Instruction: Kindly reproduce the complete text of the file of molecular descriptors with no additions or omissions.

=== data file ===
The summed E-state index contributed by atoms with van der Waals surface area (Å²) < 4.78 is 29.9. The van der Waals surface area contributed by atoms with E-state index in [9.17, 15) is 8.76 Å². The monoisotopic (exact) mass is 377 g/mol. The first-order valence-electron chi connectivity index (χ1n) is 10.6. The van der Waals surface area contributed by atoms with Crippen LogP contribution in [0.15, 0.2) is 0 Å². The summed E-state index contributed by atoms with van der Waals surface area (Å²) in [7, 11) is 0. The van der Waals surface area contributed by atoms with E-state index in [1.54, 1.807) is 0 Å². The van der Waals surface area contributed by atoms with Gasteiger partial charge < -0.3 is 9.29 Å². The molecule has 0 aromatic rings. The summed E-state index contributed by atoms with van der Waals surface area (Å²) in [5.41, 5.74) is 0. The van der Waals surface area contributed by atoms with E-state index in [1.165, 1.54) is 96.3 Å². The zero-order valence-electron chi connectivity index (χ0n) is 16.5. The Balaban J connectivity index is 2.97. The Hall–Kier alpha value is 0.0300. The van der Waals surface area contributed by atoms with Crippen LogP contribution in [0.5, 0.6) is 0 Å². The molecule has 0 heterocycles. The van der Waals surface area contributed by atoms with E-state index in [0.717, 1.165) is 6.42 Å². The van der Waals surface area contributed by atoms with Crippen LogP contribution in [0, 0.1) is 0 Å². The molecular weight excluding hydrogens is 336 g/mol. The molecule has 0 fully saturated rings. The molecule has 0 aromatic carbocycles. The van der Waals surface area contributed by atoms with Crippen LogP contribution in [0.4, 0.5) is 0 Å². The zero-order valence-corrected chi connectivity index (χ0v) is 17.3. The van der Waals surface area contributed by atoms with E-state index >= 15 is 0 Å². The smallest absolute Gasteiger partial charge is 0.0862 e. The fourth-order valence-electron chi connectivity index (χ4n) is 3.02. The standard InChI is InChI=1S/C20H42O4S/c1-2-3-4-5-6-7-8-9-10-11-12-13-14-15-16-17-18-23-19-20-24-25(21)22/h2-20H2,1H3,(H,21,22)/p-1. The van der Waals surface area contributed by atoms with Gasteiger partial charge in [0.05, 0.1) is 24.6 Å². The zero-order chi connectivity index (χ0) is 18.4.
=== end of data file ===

The summed E-state index contributed by atoms with van der Waals surface area (Å²) < 4.78 is 29.9. The van der Waals surface area contributed by atoms with E-state index in [9.17, 15) is 8.76 Å². The monoisotopic (exact) mass is 377 g/mol. The first-order valence-electron chi connectivity index (χ1n) is 10.6. The van der Waals surface area contributed by atoms with Crippen LogP contribution in [0.15, 0.2) is 0 Å². The summed E-state index contributed by atoms with van der Waals surface area (Å²) in [7, 11) is 0. The van der Waals surface area contributed by atoms with E-state index in [1.54, 1.807) is 0 Å². The van der Waals surface area contributed by atoms with Gasteiger partial charge < -0.3 is 9.29 Å². The molecule has 0 aromatic rings. The summed E-state index contributed by atoms with van der Waals surface area (Å²) in [5.41, 5.74) is 0. The van der Waals surface area contributed by atoms with E-state index in [1.165, 1.54) is 96.3 Å². The zero-order valence-electron chi connectivity index (χ0n) is 16.5. The Balaban J connectivity index is 2.97. The Hall–Kier alpha value is 0.0300. The van der Waals surface area contributed by atoms with Crippen LogP contribution in [0.5, 0.6) is 0 Å². The molecule has 0 heterocycles. The van der Waals surface area contributed by atoms with E-state index in [0.717, 1.165) is 6.42 Å². The van der Waals surface area contributed by atoms with Crippen LogP contribution in [0, 0.1) is 0 Å². The molecular weight excluding hydrogens is 336 g/mol. The molecule has 0 fully saturated rings. The molecule has 0 aromatic carbocycles. The van der Waals surface area contributed by atoms with Crippen LogP contribution in [0.4, 0.5) is 0 Å². The zero-order valence-corrected chi connectivity index (χ0v) is 17.3. The van der Waals surface area contributed by atoms with E-state index >= 15 is 0 Å². The smallest absolute Gasteiger partial charge is 0.0862 e. The fourth-order valence-electron chi connectivity index (χ4n) is 3.02. The standard InChI is InChI=1S/C20H42O4S/c1-2-3-4-5-6-7-8-9-10-11-12-13-14-15-16-17-18-23-19-20-24-25(21)22/h2-20H2,1H3,(H,21,22)/p-1. The van der Waals surface area contributed by atoms with Gasteiger partial charge in [0.05, 0.1) is 24.6 Å². The zero-order chi connectivity index (χ0) is 18.4.